Mineralogical and physicochemical characterization of Ngaye alluvial clays (Northern Cameroon) and assessment of its suitability in ceramic production

Soureiyatou Fadil-Djenaboua, Paul-Désiré Ndjigui a, Jean Aimé Mbey b,c,∗
a Department of Earth Sciences, University of Yaoundé 1, P.O. Box 812, Yaoundé, Cameroon b Department of Inorganic Chemistry, University of Yaoundé 1, P.O. Box 812, Yaoundé, Cameroon c Laboratoire Interdisciplinaire des Environnements Continentaux, Université de Lorraine, UMR 7360, 15 Avenue du Charmois, B.P. 40, F-54501
Vandoeuvre-lès-Nancy Cedex, France

Original Article: https://ac.els-cdn.com/S2187076414000992/1-s2.0-S2187076414000992-main.pdf?_tid=e47ac0d8-3008-4c40-b009-c3dc6bec9a85&acdnat=1523718815_3099bd4bb01beeeaeec02b561e4d4d82


Mineralogical and chemical characterization of DD3 kaolin from the east of Algeria

Hamza Senoussi a, Hocine Osmani a, Christian Courtois b, Mohamed el Hadi Bourahli a,∗ a Non Metallic Materials Laboratory, Institute of Optics and Precision Mechanics, University Ferhat Abbes, Setif 1 Algeria
b Ceramics Materials and Processes Laboratory, University of Valenciennes and Hainaut-Cambresis, France.

The mineralogical and chemical characteristics, based on X-ray diffraction (XRD) and scanning electron microscopy, of a kaolin known as DD3, from eastern Algeria were examined in the present study.

The results showed that kaolin DD3 has an alumina content of 39%. The SiO2/Al2O3 molar ratio of 2.14 is close to that of a pure halloysite. The hematite concentration is relatively large and the flux oxides ratios remain as acceptable impurities. Microscopic observations showed a predominant tubular halloysite phase, flattened hexagonal platelets corresponding
to the presence of kaolinite and its polymorphs (nacrite, dickite), and hydrated alumina.

The SiO2/Al2O3 molar ratio and tubular DD3 suggest possible uses in technical ceramics and nanotechnology applications.
Analysis by XRD revealed the presence of many phases. Thermal treatment at 450 â—¦C and chemical treatment with HCl confirmed the presence of halloysite. The inclusion in the clay of organic molecules (dimethylsulfoxide (DMSO), DMF, and diluted glycerol) showed that the DMSO led to expansion of the inter-planar distance. The intercalation by DMSO molecules resulted in a shift of the basal peak from 10 to 11.02 AËš and partial displacement of the peak from 3.35 to 3.65 A. Ëš These two peaks are characteristic of halloysite. The presence of residual nacrite was also confirmed by the shift of the peak observed at 3.35 A. Ëš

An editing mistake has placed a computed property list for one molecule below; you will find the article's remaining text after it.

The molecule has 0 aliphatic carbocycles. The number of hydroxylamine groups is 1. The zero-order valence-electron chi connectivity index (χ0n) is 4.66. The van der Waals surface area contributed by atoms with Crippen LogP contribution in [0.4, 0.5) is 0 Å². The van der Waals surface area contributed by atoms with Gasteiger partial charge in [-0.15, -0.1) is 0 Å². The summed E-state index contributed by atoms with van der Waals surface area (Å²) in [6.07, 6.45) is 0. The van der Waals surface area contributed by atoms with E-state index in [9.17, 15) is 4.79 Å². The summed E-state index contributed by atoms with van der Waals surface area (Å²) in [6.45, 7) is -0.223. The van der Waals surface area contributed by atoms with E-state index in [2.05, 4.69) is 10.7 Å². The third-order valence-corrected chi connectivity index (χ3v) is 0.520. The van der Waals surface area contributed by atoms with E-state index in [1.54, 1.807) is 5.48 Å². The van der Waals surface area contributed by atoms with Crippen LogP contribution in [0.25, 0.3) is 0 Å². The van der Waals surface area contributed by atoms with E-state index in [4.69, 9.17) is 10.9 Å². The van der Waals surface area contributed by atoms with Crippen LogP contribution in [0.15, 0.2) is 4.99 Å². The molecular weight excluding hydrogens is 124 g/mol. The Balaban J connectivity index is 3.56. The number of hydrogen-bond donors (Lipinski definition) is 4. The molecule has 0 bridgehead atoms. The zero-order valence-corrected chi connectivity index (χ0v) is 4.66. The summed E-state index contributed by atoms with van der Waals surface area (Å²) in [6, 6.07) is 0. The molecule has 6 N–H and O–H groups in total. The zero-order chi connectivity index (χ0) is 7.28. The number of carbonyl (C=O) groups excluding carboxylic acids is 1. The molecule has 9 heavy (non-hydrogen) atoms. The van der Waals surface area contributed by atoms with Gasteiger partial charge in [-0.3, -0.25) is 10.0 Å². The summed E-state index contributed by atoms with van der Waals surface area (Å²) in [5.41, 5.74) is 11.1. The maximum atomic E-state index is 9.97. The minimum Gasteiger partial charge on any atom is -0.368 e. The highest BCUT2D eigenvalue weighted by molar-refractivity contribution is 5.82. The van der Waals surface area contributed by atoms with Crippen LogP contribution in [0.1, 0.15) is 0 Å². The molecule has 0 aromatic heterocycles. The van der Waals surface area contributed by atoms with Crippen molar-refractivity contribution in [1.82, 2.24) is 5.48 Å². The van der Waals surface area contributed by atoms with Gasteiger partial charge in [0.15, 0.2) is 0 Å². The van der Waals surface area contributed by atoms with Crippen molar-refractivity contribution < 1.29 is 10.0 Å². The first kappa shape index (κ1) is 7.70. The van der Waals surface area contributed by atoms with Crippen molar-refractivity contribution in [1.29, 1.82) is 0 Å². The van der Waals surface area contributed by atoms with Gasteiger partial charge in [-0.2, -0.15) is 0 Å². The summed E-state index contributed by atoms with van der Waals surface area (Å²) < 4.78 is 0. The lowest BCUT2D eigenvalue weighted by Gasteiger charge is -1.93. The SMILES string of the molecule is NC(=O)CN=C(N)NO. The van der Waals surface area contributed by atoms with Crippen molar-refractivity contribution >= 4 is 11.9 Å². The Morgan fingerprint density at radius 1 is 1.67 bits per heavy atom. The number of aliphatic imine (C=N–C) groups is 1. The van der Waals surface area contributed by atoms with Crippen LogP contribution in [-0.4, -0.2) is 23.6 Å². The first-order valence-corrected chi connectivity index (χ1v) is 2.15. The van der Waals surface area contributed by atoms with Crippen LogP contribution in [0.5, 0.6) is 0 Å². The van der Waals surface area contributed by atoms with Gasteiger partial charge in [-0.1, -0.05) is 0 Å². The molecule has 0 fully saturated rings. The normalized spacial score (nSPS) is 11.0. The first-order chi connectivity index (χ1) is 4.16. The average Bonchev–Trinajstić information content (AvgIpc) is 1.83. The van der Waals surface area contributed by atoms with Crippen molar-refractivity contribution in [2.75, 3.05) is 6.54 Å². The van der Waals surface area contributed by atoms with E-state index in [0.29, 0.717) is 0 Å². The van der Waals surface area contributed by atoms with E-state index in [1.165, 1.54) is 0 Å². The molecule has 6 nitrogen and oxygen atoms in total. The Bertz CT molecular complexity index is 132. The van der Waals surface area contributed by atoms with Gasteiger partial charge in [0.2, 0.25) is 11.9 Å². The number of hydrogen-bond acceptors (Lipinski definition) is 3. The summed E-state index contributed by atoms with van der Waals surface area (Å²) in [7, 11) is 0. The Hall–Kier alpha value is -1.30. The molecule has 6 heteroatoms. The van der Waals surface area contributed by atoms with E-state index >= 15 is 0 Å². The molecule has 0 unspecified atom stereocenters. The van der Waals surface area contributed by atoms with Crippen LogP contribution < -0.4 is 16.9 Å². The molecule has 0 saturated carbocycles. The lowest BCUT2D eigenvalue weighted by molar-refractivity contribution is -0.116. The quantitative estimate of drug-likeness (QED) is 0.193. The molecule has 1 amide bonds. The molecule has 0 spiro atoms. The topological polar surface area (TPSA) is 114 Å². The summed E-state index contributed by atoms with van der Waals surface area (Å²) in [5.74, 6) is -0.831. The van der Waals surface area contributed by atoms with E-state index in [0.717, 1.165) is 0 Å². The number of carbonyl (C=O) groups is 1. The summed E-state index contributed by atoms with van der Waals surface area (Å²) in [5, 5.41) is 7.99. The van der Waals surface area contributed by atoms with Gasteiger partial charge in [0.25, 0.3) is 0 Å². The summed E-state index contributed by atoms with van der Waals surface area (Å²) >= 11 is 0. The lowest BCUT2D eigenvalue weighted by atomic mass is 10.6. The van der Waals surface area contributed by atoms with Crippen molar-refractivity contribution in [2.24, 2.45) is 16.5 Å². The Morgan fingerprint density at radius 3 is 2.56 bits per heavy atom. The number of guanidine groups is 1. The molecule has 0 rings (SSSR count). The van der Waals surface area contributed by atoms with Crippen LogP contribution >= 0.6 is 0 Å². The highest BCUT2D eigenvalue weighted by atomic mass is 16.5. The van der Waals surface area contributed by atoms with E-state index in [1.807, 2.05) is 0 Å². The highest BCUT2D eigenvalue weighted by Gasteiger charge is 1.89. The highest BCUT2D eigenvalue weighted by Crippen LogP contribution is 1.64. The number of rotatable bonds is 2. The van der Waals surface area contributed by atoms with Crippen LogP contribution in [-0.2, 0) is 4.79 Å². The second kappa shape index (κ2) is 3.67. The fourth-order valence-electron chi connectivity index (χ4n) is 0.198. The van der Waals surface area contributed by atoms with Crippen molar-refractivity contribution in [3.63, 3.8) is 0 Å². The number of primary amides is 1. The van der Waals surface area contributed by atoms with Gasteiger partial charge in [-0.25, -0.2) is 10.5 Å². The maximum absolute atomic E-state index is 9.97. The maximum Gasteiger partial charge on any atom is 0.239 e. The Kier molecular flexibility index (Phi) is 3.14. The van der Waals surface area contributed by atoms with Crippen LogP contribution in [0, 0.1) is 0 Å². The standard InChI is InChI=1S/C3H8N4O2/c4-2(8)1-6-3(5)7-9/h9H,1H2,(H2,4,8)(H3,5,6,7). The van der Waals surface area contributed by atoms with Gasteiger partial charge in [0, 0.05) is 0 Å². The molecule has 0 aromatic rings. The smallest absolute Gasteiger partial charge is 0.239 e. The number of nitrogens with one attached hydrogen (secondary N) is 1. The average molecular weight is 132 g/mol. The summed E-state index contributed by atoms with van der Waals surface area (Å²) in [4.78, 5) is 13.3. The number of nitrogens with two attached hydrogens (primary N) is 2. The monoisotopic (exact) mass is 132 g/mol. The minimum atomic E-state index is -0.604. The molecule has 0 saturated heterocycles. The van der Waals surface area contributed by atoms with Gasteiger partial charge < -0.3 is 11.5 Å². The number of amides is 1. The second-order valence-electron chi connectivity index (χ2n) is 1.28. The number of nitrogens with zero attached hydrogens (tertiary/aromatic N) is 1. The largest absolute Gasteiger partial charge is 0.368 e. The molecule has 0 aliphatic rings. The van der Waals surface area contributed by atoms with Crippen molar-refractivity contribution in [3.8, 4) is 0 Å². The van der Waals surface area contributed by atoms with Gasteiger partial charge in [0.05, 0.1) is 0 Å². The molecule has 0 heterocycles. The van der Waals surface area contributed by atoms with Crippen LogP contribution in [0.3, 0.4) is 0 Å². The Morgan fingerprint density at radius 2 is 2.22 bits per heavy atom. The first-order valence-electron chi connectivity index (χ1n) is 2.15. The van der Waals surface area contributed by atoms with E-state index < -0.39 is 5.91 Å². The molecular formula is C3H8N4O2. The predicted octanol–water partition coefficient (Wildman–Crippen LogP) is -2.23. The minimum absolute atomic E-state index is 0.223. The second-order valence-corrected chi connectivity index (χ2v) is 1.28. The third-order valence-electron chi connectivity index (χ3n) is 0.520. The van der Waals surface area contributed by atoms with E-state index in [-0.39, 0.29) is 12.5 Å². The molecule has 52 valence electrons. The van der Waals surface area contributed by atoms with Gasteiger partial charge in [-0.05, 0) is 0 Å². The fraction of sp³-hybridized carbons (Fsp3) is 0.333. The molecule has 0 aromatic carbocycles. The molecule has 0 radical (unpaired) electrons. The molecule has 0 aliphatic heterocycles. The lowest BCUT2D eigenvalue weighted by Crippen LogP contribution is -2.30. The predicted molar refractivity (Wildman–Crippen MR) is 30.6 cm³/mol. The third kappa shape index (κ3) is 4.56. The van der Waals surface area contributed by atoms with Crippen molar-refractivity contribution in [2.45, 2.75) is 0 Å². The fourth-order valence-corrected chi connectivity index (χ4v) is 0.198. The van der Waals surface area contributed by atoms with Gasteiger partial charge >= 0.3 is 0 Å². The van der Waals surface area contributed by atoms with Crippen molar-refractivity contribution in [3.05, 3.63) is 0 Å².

A full analysis of the XRD patterns using the Match software, based on these results, showed that the DD3 clay consists of >60% halloysite.

Original Article at: https://ac.els-cdn.com/S0366317515001260/1-s2.0-S0366317515001260-main.pdf?_tid=26e52889-5066-480f-b857-c000bb1d6d3c&acdnat=1523718766_594018c22dd1ec83f91c55473e1eab0b

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Pot Filter Arsenic Removal with Bone Char Attachment

Link to original article: https://ojs.library.queensu.ca/index.php/ijsle/article/view/5261/5150

A Sustainable and Simple Solution in Resource-poor Settings

Stephen D. Passman – Saint Louis University
Tyler J. White, MPH – Saint Louis University
Roger D. Lewis, PHD, CIH – Saint Louis University

The results suggest that the designed test filter has a significant potential for removing arsenic concentrations to below both WHO and EPA drinking water standards. In addition, the clay pot filter alone demonstrated substantial reduction in the concentration of arsenic. Further research must be done to investigate longevity and practicality of the test filter, and to explore the extent to which reduction in arsenic concentration is attributable to the additional bone char layer versus the clay pot filter.
Our research team aims to continue investigating the new design to maximize removal of arsenic, other harmful metals, and bacteria. Further development will also include finding the optimal pore size and surface area for maximum arsenic adsorption to the bone char layer and the clay pot itself. Given the variance in manufacture methods of different communities producing the clay pot filters, identifying physical characteristics that result in optimal arsenic adsorption can help promote best practices for improving the effectiveness of the filters. Finally, connecting with NGOs working in resource-poor communities is critical to improving POU clay pot water filters for enhanced filtration and better health outcomes.